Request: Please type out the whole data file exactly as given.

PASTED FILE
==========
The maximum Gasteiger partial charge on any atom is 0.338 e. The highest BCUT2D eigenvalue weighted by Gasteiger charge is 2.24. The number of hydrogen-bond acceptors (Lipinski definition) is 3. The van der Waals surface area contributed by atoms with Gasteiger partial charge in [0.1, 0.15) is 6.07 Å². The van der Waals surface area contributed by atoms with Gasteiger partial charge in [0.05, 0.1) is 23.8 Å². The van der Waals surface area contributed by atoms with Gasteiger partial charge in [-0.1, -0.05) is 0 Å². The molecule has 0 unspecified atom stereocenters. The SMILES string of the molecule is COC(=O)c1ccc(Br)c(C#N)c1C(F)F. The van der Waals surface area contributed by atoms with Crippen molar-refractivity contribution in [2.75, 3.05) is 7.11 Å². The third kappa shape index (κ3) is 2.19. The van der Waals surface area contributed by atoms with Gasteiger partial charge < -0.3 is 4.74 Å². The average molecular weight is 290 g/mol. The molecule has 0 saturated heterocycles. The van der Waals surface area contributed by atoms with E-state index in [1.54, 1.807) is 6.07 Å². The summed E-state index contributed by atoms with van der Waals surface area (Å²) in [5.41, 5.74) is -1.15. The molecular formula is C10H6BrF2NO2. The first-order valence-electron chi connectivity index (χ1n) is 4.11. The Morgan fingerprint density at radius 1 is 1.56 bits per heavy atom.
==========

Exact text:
The maximum Gasteiger partial charge on any atom is 0.338 e. The highest BCUT2D eigenvalue weighted by Gasteiger charge is 2.24. The number of hydrogen-bond acceptors (Lipinski definition) is 3. The van der Waals surface area contributed by atoms with Gasteiger partial charge in [0.1, 0.15) is 6.07 Å². The van der Waals surface area contributed by atoms with Gasteiger partial charge in [0.05, 0.1) is 23.8 Å². The van der Waals surface area contributed by atoms with Gasteiger partial charge in [-0.1, -0.05) is 0 Å². The molecule has 0 unspecified atom stereocenters. The SMILES string of the molecule is COC(=O)c1ccc(Br)c(C#N)c1C(F)F. The van der Waals surface area contributed by atoms with Crippen molar-refractivity contribution in [2.75, 3.05) is 7.11 Å². The third kappa shape index (κ3) is 2.19. The van der Waals surface area contributed by atoms with Gasteiger partial charge < -0.3 is 4.74 Å². The average molecular weight is 290 g/mol. The molecule has 0 saturated heterocycles. The van der Waals surface area contributed by atoms with E-state index in [1.54, 1.807) is 6.07 Å². The summed E-state index contributed by atoms with van der Waals surface area (Å²) in [5.41, 5.74) is -1.15. The molecular formula is C10H6BrF2NO2. The first-order valence-electron chi connectivity index (χ1n) is 4.11. The Morgan fingerprint density at radius 1 is 1.56 bits per heavy atom.